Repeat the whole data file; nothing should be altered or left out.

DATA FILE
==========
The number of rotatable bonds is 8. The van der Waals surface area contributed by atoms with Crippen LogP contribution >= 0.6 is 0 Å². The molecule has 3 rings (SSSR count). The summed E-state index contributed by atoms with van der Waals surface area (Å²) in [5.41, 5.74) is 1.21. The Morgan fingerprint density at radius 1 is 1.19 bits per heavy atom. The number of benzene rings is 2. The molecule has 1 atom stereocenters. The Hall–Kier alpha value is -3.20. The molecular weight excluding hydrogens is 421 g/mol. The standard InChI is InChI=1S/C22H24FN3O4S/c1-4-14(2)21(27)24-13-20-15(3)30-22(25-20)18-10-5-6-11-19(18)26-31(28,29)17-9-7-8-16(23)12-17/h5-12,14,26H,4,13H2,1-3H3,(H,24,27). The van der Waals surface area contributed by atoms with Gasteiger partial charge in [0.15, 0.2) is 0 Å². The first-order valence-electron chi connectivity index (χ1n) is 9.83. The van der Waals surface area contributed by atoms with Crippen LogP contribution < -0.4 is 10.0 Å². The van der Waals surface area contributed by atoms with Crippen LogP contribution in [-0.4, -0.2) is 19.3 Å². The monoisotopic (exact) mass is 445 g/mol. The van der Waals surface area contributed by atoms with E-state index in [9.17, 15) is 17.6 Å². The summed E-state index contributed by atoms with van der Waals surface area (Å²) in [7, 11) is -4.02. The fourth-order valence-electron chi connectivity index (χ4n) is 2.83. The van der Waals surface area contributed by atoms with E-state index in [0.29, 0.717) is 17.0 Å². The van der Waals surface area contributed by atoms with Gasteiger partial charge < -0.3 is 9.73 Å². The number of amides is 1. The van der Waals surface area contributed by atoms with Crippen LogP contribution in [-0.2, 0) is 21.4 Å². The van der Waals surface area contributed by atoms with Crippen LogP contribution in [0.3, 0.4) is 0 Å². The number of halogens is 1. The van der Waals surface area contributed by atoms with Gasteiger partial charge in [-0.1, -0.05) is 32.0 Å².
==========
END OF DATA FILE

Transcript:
The number of rotatable bonds is 8. The van der Waals surface area contributed by atoms with Crippen LogP contribution >= 0.6 is 0 Å². The molecule has 3 rings (SSSR count). The summed E-state index contributed by atoms with van der Waals surface area (Å²) in [5.41, 5.74) is 1.21. The Morgan fingerprint density at radius 1 is 1.19 bits per heavy atom. The number of benzene rings is 2. The molecule has 1 atom stereocenters. The Hall–Kier alpha value is -3.20. The molecular weight excluding hydrogens is 421 g/mol. The standard InChI is InChI=1S/C22H24FN3O4S/c1-4-14(2)21(27)24-13-20-15(3)30-22(25-20)18-10-5-6-11-19(18)26-31(28,29)17-9-7-8-16(23)12-17/h5-12,14,26H,4,13H2,1-3H3,(H,24,27). The van der Waals surface area contributed by atoms with Gasteiger partial charge in [0.15, 0.2) is 0 Å². The first-order valence-electron chi connectivity index (χ1n) is 9.83. The van der Waals surface area contributed by atoms with Crippen LogP contribution < -0.4 is 10.0 Å². The van der Waals surface area contributed by atoms with Crippen LogP contribution in [-0.4, -0.2) is 19.3 Å². The monoisotopic (exact) mass is 445 g/mol. The van der Waals surface area contributed by atoms with E-state index in [9.17, 15) is 17.6 Å². The summed E-state index contributed by atoms with van der Waals surface area (Å²) in [7, 11) is -4.02. The fourth-order valence-electron chi connectivity index (χ4n) is 2.83. The van der Waals surface area contributed by atoms with E-state index in [0.29, 0.717) is 17.0 Å². The van der Waals surface area contributed by atoms with Gasteiger partial charge < -0.3 is 9.73 Å². The number of amides is 1. The van der Waals surface area contributed by atoms with Crippen LogP contribution in [-0.2, 0) is 21.4 Å². The van der Waals surface area contributed by atoms with Crippen LogP contribution in [0.3, 0.4) is 0 Å². The number of halogens is 1. The van der Waals surface area contributed by atoms with Gasteiger partial charge in [-0.1, -0.05) is 32.0 Å².